After that summer people went off in different directions. I went to photography school in New York City and then lived with my aunt in DC. There I would visit Phil Verveer and his wife in Georgetown. I got a letter to report for an Army physical and complied but was looking at any other option including Canada. I had already checked out Toronto and Montreal. So February 1969 was coming soon and I tried to get a job in corrections in the DC area to no avail. DC had been set afire during the riots, so in a burnt out lot I saw a police recruiting trailer. In what later seemed like heresy to my “hipper than thou” friends, I signed up for the academy.

In Nixon's Washington, I entered the “belly of the beast.” But things were not so black and white as our generation believed. The police, I learned, were mostly the good guys. Working in Anacostia with a black officer I learned the police provide all the services we white middle class folks get from doctors, marriage counselors, and psychologists. The poor have no one else to depend upon.

I was recommended to be class leader and shout out military orders, but I felt like a spy in the midst of returning Vietnam vets, so I gave the job to a gung-ho cadet who loved it. I learned new admiration for the vets too. My best friend had been a captain commanding 800 men at age 21.

I got my draft deferment because Wheaton thought we needed police, but the moratorium against the war was coming to town November 1969. Five hundred thousand were expected. All us police cadets were to surround the White House to protect Nixon. Greyhound buses were parked bumper to bumper surrounding the White House to prevent a storming. Machine guns were set up on Capitol Hill and tanks were ready on the lawn that was later to have the Vietnam Memorial.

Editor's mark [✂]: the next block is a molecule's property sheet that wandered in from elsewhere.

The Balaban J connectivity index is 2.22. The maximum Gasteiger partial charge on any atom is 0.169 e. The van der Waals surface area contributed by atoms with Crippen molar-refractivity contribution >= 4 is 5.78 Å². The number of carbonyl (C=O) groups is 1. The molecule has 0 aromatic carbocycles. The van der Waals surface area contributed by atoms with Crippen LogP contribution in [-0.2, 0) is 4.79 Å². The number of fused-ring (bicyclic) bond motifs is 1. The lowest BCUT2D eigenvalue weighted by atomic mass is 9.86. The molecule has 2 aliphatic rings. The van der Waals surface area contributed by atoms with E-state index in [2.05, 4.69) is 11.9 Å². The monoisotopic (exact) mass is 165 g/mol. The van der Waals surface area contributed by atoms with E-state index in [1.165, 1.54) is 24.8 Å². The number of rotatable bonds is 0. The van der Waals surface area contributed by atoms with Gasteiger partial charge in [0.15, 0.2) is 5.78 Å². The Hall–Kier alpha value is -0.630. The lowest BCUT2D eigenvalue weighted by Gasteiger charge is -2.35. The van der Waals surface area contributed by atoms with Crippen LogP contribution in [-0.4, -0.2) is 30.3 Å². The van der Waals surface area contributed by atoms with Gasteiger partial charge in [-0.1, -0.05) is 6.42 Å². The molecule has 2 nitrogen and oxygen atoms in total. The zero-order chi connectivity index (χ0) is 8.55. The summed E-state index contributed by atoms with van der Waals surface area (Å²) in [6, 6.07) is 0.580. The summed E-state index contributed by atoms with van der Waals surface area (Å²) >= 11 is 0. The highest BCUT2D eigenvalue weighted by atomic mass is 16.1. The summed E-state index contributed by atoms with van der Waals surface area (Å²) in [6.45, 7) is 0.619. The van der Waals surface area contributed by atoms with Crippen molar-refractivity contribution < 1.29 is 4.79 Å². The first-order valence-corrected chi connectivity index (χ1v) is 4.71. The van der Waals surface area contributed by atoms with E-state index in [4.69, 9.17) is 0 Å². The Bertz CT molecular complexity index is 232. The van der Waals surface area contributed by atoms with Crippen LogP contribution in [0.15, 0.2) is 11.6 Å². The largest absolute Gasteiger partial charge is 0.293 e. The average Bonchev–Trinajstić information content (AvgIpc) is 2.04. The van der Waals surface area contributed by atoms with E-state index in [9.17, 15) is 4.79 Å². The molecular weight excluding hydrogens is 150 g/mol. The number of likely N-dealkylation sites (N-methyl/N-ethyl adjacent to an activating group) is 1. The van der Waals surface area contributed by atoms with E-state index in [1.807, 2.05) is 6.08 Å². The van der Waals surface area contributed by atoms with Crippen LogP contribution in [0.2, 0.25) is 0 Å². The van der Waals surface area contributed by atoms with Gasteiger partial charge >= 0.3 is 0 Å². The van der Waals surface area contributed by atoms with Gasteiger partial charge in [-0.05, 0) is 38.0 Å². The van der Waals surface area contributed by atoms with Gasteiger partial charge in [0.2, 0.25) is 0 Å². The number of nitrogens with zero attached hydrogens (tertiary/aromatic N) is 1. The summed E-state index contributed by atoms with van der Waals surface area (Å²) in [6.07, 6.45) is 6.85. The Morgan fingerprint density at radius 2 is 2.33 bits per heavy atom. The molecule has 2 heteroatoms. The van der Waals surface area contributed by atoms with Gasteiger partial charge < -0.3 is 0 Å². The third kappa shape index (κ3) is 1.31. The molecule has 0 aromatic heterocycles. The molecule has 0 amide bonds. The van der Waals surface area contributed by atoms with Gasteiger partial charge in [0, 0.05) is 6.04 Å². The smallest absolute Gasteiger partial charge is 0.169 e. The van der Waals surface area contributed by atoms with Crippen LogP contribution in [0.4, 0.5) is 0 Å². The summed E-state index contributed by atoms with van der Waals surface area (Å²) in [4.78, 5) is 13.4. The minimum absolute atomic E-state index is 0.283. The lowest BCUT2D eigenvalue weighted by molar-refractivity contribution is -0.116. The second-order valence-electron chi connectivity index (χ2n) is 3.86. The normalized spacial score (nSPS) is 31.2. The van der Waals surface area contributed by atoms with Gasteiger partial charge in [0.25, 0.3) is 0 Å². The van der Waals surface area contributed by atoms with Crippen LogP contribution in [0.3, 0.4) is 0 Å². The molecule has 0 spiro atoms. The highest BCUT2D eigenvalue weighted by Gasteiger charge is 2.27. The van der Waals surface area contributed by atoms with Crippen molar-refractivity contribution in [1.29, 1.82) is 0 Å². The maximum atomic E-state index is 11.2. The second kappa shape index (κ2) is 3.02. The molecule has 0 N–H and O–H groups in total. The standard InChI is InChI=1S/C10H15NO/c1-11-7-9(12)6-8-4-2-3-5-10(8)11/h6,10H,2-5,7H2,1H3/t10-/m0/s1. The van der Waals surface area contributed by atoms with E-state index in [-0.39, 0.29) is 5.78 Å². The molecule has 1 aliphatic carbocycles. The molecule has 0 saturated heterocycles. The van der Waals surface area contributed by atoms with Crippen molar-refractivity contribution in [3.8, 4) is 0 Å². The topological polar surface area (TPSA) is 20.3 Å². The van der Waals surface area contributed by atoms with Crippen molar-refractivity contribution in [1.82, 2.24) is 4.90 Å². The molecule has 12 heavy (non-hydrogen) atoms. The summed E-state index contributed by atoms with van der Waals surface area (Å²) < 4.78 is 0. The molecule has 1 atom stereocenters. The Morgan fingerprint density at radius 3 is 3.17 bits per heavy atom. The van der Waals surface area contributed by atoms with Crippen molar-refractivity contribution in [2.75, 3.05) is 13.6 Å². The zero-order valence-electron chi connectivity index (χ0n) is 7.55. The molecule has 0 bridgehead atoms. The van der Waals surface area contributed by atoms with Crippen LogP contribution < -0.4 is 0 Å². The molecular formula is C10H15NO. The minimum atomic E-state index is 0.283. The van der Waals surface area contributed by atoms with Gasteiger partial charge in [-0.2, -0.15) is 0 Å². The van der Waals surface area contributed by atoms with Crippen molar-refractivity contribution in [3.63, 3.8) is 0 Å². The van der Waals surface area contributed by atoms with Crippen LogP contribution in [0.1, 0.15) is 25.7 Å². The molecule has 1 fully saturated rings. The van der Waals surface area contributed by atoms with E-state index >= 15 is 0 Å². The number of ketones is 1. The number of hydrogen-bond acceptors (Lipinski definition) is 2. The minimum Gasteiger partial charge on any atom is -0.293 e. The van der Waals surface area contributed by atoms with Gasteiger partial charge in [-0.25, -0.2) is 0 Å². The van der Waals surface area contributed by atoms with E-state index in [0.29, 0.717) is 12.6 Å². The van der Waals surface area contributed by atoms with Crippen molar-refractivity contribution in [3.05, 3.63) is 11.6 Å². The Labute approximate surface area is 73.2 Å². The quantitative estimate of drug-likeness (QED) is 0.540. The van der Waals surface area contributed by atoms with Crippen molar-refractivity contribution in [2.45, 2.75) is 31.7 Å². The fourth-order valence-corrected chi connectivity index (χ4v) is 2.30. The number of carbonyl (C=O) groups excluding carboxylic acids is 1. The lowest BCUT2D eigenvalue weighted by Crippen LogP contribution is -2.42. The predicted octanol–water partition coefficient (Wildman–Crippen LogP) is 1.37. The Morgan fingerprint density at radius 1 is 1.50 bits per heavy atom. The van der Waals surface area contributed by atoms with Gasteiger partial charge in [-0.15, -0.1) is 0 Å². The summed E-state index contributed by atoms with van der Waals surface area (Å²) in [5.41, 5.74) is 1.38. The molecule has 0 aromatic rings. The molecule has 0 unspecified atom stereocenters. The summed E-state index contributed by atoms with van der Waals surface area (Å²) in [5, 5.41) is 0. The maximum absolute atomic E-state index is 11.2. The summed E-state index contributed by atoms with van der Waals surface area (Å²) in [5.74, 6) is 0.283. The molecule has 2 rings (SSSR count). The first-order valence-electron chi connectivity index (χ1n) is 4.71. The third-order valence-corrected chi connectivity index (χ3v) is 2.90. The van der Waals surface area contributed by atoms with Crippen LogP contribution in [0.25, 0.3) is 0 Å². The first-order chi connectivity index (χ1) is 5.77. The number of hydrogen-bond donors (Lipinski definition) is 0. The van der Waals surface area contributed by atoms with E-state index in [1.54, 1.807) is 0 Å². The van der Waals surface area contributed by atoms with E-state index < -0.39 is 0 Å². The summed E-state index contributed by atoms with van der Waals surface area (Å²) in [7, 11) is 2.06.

I had to take a stand. It wasn't hard. I quit the police and joined the demonstrators. Years later when both John Erlichman and I were living in Santa Fe and both had sons going to the same camp I learned that he was in the White House looking out when I was looking in. Talk about Forrest Gump!

You were supposed to tell your draft board if you changed jobs or location, but by this time nobody trusted rules. I was free to do what I wanted because by February 1970, I'd be 26 and not draft fodder. Sometimes I regret that avoiding the draft prevented me from doing what I wanted and maybe find an answer to the question, “What do you want to be when you grow up?” So I never got a “career” and maybe never grew up-or grew up too early considering kids today. (Grumpy old man speaking.)